Puckett will play Beethoven's "Concerto No. 5 in E-flat Major" for the Philharmonic's first concert of the new decade at 7:30 p.m. Saturday. The title of the program is "Emperor Concerto," the name popularly given this piece.


She is excited "to get to come back and perform again," she said.

A young talent


Puckett is a senior majoring in piano performance at Texas Christian University. As the daughter of two noted pianists who teach at Hardin-Simmons University, Mark and Lauren Puckett, it would be surprising if she didn't have a soloist's skill set.


"I grew up in a very musical household," she said, laughing.


At 13, she won the Philharmonic's 2012 Nelda Hodges Young Artists Competition. Two years earlier, she was recorded at First Baptist Church for the NPR's program "From the Top."


These opened the doors to concert halls and performing as guest artist.


"I first met Halle during the 2012 Nelda Hodges Young Artist Competition, and was extremely impressed by her mastery of the piano at such a young age," said David Itkin, the Philharmonic's conductor and music director. "Since then, I have invited her to play at several workshops and festivals that I have hosted over the past couple of years and we are all very excited to have her back performing with the Abilene Philharmonic."


In January 2014, she made her concert hall debut, performing Mozart's "Concerto No. 23 in A major with the local symphony. She has performed at a musical festival in McCall, Idaho, and at workshops at the University of North Texas, both under Itkin. Itkin is a professor of music and directs orchestral studies at UNT.


Additionally, Puckett fondly remembers a following concert with her parents at the Paramount Theatre. That performance, Pucketts at the Piano, included all three playing at once on one piano at one point. Their skill allowed that venture to project a musical freeway rather than a traffic jam and colliding fingers.


"That was very exciting," she said, "and very different."


Her parents also performed together in April 2017 with Abilene Civic Orchestra.


Asked if during her preparation for a major performance she test drives the work for her parents, she said she does and appreciates their input.


"My parents are exceptionally talented pianists. I trust their opinions," she said. "They give me another pair of ears, and I appreciate any advice."


What it takes


Understand this, young pianists: To be excellent takes work.


"The obvious answer is lots of practice," Puckett said.


Puckett said she practices up to seven hours a day even as a student. Her instructor is John Ownings, who is chairman of the piano department at the Fort Worth university.


"He is an amazing teacher," she said. A critical ear is an ally, not an enemy.


It's in the small, windlowless practice room in a music building basement — with no cellphone service, she adds, laughing — by herself that she masters the music. There are many notes to memorizes, and tempo and tone to sort out.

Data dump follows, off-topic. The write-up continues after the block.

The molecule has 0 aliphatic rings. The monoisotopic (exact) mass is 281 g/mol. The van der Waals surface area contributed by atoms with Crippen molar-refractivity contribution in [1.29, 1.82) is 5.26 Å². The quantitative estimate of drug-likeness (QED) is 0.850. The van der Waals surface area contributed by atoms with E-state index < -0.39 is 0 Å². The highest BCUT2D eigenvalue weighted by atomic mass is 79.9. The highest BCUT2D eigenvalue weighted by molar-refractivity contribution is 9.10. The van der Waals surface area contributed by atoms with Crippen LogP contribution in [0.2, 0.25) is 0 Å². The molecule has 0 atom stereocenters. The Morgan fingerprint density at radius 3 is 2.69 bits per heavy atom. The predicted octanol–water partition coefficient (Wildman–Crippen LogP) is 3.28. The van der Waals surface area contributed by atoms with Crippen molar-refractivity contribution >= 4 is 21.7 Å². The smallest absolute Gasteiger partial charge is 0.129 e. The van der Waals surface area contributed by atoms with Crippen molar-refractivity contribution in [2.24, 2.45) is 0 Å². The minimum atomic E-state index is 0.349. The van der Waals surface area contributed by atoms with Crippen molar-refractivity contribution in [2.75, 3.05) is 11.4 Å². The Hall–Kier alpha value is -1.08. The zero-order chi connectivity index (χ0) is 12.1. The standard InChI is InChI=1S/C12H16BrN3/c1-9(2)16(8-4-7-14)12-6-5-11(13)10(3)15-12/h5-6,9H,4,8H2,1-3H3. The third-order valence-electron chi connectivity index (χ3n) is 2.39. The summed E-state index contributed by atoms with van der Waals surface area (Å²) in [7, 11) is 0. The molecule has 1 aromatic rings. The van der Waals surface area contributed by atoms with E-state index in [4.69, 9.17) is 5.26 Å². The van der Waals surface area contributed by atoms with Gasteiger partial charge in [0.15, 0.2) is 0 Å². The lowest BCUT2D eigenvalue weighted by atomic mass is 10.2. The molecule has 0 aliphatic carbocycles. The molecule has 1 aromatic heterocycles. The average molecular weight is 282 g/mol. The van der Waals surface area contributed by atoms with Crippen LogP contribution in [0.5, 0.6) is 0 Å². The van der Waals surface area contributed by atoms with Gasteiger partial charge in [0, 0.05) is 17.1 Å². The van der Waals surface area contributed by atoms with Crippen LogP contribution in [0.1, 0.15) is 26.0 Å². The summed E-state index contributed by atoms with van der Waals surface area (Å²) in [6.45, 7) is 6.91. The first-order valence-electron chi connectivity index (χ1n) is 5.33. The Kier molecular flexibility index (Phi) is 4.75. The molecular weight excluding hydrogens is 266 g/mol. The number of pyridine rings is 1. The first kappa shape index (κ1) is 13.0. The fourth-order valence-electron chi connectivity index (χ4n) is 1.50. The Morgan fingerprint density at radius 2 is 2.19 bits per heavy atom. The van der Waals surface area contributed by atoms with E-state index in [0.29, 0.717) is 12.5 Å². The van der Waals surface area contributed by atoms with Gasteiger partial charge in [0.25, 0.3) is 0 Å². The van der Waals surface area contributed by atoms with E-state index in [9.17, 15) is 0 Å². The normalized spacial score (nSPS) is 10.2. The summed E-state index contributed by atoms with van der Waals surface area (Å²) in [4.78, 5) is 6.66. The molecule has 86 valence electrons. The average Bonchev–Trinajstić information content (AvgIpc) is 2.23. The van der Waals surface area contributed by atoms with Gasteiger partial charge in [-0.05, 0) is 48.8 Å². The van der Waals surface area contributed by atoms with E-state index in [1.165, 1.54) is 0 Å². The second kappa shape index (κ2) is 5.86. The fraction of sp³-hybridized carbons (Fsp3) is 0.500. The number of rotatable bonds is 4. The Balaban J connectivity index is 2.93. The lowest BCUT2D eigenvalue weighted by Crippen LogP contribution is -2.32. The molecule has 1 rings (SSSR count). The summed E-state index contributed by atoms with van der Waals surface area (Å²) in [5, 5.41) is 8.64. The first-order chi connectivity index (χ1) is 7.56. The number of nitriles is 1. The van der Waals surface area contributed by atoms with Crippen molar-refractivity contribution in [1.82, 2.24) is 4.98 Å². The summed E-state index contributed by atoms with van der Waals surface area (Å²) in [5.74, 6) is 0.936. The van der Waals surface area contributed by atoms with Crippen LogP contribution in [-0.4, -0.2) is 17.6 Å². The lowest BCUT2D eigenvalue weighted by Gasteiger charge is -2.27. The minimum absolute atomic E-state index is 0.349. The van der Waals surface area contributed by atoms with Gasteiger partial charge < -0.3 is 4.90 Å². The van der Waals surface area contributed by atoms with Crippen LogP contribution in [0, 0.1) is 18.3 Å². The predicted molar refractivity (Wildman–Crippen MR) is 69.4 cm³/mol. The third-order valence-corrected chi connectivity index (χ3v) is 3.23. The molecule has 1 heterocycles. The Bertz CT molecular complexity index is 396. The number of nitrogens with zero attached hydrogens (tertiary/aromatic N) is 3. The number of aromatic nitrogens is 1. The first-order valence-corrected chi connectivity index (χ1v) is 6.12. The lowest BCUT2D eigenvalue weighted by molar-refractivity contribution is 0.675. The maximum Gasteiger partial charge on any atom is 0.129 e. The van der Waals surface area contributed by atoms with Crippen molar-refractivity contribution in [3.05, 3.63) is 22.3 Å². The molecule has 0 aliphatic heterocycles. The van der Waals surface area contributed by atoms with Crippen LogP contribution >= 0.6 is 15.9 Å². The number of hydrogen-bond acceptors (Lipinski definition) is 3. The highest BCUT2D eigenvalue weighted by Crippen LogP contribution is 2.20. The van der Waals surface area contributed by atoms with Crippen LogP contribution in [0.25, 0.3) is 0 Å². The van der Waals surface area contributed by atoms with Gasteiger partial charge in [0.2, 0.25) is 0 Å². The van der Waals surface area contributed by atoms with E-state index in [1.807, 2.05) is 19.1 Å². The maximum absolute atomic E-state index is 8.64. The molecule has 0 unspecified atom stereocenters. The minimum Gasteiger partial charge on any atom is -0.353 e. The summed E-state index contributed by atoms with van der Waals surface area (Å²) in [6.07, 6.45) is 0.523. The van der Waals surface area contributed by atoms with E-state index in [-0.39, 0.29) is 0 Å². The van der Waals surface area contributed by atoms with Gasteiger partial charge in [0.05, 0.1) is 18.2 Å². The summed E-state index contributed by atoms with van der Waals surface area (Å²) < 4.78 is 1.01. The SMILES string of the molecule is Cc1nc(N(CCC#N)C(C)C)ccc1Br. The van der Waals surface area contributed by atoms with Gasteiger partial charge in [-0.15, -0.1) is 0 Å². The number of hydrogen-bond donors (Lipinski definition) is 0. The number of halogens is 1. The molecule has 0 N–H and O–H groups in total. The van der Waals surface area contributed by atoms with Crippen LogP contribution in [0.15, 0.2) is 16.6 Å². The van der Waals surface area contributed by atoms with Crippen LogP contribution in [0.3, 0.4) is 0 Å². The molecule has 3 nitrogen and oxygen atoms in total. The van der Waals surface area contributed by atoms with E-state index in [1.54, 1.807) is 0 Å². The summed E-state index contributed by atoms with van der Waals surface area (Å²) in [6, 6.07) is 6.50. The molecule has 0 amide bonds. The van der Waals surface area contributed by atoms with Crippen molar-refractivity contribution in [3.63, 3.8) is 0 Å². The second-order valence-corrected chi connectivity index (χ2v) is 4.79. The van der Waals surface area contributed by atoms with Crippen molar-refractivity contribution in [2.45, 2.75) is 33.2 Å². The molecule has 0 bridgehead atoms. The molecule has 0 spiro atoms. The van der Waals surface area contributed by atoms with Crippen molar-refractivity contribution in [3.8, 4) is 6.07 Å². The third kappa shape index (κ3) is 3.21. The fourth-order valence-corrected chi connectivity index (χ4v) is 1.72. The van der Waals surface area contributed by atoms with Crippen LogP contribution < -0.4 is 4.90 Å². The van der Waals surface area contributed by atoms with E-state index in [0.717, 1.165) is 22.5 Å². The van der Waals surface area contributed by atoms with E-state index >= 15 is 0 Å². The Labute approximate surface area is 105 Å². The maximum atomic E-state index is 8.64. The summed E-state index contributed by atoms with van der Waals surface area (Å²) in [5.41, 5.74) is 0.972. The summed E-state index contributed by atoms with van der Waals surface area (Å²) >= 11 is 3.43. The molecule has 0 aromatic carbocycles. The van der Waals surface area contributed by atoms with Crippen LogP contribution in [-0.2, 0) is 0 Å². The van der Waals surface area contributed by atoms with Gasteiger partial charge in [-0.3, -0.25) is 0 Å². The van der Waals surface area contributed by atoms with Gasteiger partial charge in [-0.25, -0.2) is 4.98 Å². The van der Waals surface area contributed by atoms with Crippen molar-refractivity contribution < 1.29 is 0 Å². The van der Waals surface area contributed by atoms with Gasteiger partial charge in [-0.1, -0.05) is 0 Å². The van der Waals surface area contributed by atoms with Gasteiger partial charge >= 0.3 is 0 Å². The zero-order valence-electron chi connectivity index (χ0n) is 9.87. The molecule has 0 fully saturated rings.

You'd think her fingers would wear out first after playing thousands of notes, and then again, but it's time to stop when she is mentally spent. 


"It takes a tremendous amount of mental focus," she said of making every note and nuance count.


She adheres to the dynamics marked on the music, and makes sure that "my third finger goes here," she said. It's from the basics that her performance arises.


It may sound as if it's all work and no play for this college student. But she insists that she is not a dull girl.


An honor graduate at Abilene High and a Reporter-News Star Student, she said, "Fort Worth has lots to do downtown. We have an incredible orchestra and there are art museums."


She also enjoys writing and reading.


"I hang out with my friends," she said. "And I watch movies."


On to the concert hall


Her preparation accomplished, Puckett is ready to join dozens of other musicians on stage. It's then, she said, she can "communicate my feelings" and connect the audience to the piece she is playing.


"It also takes experience," she said of being a concert soloist. That can't be acquired playing alone in a practice room.


"Keep calm and ... breathe," Puckett said of performing a piece that may go 40 minutes or longer. The reward is not missing a note but seeing how much the audience has appreciated the music as she interpreted it.


When she is on stage, her role is to "create this moment" that blends timeless music and her performance.


Earlier this concert season, cellist Amid Peled told the Reporter-News that he never plays the same piece the same way twice.


Puckett understands that. While the performance must remain true to the composer's vision, there are opportunities to incorporate herself into the work, she said.


"I definitely think that in a performance, there tends to be elements of opportunity," she said. 


The Abilene Philharmonic audience in September 2018 enjoyed the body language of young pianist Daniel Hsu, who performed Chopin's "Concerto No. 1 in E Minor."


"The audience definitely likes that kind of performance," she said of watching a pianist at work. Expression matters.